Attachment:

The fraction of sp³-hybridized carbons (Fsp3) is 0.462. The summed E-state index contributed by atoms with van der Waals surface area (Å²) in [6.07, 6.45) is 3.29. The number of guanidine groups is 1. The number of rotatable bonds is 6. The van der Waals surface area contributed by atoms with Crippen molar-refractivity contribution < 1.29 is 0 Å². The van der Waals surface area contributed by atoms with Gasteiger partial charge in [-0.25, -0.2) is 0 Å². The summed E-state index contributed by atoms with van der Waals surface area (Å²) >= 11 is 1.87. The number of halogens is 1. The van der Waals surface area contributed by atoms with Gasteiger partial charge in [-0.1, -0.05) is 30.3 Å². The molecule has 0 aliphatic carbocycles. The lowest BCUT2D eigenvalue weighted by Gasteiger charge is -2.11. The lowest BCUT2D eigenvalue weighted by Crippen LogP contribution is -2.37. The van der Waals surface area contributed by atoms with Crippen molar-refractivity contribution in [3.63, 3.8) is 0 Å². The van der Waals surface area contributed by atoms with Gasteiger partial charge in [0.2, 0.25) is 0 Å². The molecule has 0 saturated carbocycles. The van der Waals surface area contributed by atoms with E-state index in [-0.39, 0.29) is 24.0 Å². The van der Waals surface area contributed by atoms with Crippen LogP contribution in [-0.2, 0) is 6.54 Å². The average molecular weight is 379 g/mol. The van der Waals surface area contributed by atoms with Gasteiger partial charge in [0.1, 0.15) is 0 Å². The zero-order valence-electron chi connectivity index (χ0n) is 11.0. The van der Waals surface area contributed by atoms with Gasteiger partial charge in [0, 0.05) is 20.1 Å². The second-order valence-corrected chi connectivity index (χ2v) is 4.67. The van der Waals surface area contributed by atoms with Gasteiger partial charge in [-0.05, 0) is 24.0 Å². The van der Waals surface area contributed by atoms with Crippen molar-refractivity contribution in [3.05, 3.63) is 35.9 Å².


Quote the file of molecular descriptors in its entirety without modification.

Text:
The fraction of sp³-hybridized carbons (Fsp3) is 0.462. The summed E-state index contributed by atoms with van der Waals surface area (Å²) in [6.07, 6.45) is 3.29. The number of guanidine groups is 1. The number of rotatable bonds is 6. The van der Waals surface area contributed by atoms with Crippen molar-refractivity contribution < 1.29 is 0 Å². The van der Waals surface area contributed by atoms with Gasteiger partial charge in [-0.25, -0.2) is 0 Å². The summed E-state index contributed by atoms with van der Waals surface area (Å²) >= 11 is 1.87. The number of halogens is 1. The van der Waals surface area contributed by atoms with Gasteiger partial charge in [-0.1, -0.05) is 30.3 Å². The molecule has 0 aliphatic carbocycles. The lowest BCUT2D eigenvalue weighted by Gasteiger charge is -2.11. The lowest BCUT2D eigenvalue weighted by Crippen LogP contribution is -2.37. The van der Waals surface area contributed by atoms with Crippen molar-refractivity contribution in [3.63, 3.8) is 0 Å². The van der Waals surface area contributed by atoms with Gasteiger partial charge in [0.2, 0.25) is 0 Å². The molecule has 0 saturated carbocycles. The van der Waals surface area contributed by atoms with E-state index in [-0.39, 0.29) is 24.0 Å². The van der Waals surface area contributed by atoms with Crippen LogP contribution in [-0.2, 0) is 6.54 Å². The average molecular weight is 379 g/mol. The van der Waals surface area contributed by atoms with Gasteiger partial charge in [0.1, 0.15) is 0 Å². The zero-order valence-electron chi connectivity index (χ0n) is 11.0. The van der Waals surface area contributed by atoms with Gasteiger partial charge in [0, 0.05) is 20.1 Å². The second-order valence-corrected chi connectivity index (χ2v) is 4.67. The van der Waals surface area contributed by atoms with Gasteiger partial charge in [-0.05, 0) is 24.0 Å². The van der Waals surface area contributed by atoms with Crippen molar-refractivity contribution in [3.05, 3.63) is 35.9 Å².